An eye on the big picture, an eye on the small


One of the most challenging things about leadership is navigating multiple horizons simultaneously. This is true regardless of your level in an organization.

What do I mean?

Well, effective leadership requires the ability to zoom in and keep an eye on executing tasks daily and also to zoom out and make sure that the tasks you’re doing are moving you toward fulfilling the company goals.

For those of us who are not yet in the highest leadership positions–the C-Suites–keeping an eye on the big picture without executing leads to failure by way of inaction.

Keeping an eye on executing and ignoring the big picture leads to failure by drifting off course.

Leaders have to look carefully at particular projects that are under their control—even looking at smaller parts of a project, like an individual expenditure or decision point.

Zooming in.

At the same time, leaders have to be able to see their projects in the larger context of the goals, objectives, and outcomes of their business unit or company.

Zooming out.

This is true whether we’re talking about business or writing. If a sentence fails to support its paragraph it should be excised, as should a stray chapter.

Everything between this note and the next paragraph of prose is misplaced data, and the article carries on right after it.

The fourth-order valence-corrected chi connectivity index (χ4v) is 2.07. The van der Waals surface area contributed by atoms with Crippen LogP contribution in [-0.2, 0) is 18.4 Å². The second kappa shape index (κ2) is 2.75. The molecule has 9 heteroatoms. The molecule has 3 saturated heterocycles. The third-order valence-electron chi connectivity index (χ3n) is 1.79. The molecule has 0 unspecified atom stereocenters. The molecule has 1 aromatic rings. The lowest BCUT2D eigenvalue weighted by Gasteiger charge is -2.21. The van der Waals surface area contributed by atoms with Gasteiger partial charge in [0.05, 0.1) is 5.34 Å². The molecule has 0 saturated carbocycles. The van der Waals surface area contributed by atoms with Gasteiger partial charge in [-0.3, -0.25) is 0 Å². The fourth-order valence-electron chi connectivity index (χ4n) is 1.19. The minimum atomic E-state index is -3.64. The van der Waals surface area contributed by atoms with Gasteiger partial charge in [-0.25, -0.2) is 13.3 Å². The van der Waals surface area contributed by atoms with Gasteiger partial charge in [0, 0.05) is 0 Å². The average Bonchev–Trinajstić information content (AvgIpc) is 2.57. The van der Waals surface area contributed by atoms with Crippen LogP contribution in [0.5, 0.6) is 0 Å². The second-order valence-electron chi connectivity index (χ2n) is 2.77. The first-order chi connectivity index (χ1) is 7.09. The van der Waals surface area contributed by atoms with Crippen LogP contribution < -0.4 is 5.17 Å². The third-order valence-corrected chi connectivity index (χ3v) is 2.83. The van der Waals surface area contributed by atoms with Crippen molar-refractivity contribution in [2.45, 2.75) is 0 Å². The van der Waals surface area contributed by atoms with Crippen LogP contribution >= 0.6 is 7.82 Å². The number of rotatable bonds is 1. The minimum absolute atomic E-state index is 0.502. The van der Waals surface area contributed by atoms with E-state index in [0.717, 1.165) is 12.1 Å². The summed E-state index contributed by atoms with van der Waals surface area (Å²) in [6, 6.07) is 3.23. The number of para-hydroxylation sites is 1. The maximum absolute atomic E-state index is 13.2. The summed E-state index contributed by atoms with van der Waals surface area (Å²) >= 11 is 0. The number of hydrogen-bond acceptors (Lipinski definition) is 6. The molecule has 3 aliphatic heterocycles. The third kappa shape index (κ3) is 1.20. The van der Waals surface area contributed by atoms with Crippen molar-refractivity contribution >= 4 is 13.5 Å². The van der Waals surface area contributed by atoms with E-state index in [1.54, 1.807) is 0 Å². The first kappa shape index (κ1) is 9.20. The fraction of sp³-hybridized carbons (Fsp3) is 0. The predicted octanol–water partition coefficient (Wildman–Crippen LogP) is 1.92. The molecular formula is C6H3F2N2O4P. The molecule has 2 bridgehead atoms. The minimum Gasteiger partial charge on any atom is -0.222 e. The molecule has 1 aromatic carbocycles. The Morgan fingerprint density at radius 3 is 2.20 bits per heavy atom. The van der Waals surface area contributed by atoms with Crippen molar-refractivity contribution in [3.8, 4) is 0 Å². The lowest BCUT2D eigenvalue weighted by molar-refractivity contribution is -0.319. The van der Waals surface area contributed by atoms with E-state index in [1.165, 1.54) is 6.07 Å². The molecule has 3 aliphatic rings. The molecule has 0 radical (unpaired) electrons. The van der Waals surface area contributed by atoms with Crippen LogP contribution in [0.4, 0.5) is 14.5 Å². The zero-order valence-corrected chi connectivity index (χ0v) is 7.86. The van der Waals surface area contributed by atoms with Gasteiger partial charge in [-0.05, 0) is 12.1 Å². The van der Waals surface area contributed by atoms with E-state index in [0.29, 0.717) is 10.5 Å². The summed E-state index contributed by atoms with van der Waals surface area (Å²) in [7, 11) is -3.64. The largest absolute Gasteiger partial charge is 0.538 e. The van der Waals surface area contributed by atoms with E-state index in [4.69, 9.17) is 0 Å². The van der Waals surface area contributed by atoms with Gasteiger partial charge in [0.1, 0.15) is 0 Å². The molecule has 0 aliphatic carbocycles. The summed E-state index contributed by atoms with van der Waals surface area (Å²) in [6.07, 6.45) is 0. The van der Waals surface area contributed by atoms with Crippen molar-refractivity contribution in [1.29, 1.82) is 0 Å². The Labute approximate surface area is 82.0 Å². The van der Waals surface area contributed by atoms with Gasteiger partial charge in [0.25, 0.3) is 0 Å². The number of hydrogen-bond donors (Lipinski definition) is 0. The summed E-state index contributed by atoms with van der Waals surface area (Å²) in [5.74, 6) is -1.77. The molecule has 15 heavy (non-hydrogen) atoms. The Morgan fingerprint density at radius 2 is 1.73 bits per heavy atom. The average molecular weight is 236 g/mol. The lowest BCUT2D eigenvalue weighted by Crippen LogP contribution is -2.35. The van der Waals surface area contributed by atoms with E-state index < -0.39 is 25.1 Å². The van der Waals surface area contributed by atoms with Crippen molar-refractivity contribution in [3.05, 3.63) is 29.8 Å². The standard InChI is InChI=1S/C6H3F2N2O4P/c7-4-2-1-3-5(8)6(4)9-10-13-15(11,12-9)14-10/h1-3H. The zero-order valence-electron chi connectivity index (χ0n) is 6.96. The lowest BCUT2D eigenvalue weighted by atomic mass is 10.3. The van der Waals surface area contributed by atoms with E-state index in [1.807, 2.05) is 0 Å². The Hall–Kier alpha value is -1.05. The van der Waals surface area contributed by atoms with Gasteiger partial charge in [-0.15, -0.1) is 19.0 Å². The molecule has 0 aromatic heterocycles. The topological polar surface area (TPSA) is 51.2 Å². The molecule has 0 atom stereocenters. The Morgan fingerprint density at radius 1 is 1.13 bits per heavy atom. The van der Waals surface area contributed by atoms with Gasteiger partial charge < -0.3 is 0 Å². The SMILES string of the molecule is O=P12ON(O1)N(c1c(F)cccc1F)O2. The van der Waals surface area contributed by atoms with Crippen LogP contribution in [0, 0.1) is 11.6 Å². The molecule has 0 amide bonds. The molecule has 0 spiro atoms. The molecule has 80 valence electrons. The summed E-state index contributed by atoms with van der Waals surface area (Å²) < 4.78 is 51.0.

It even works if we consider our own lives.

Each of us should take regular time away for zooming out and keeping the big picture in mind. Failing to do this leads to the sort of regrets that haunt parents when they reach the empty nest, and spouses when they look across the dinner table and don’t recognize the face they see.

Perhaps this is something that sounds appealing, but beyond your grasp.

It’s not.

Most people, most of the time, tend toward busyness—executing the things on that to do list. They seldom to stop and consider whether the things they’re doing are the right things.

For most people, the challenge is zooming out.

You can take regular time away for zooming out.


Start small.

Find pockets of time in your week when you can shut down the email, put the phone on do not disturb, and close your office door.

Take out a piece of paper, close your eyes, and step out of your day or your department or even your life. Measure what you see against what you wished was the case or, better, the goals you set earlier.

If they’re not aligned, ask yourself what needs to change?

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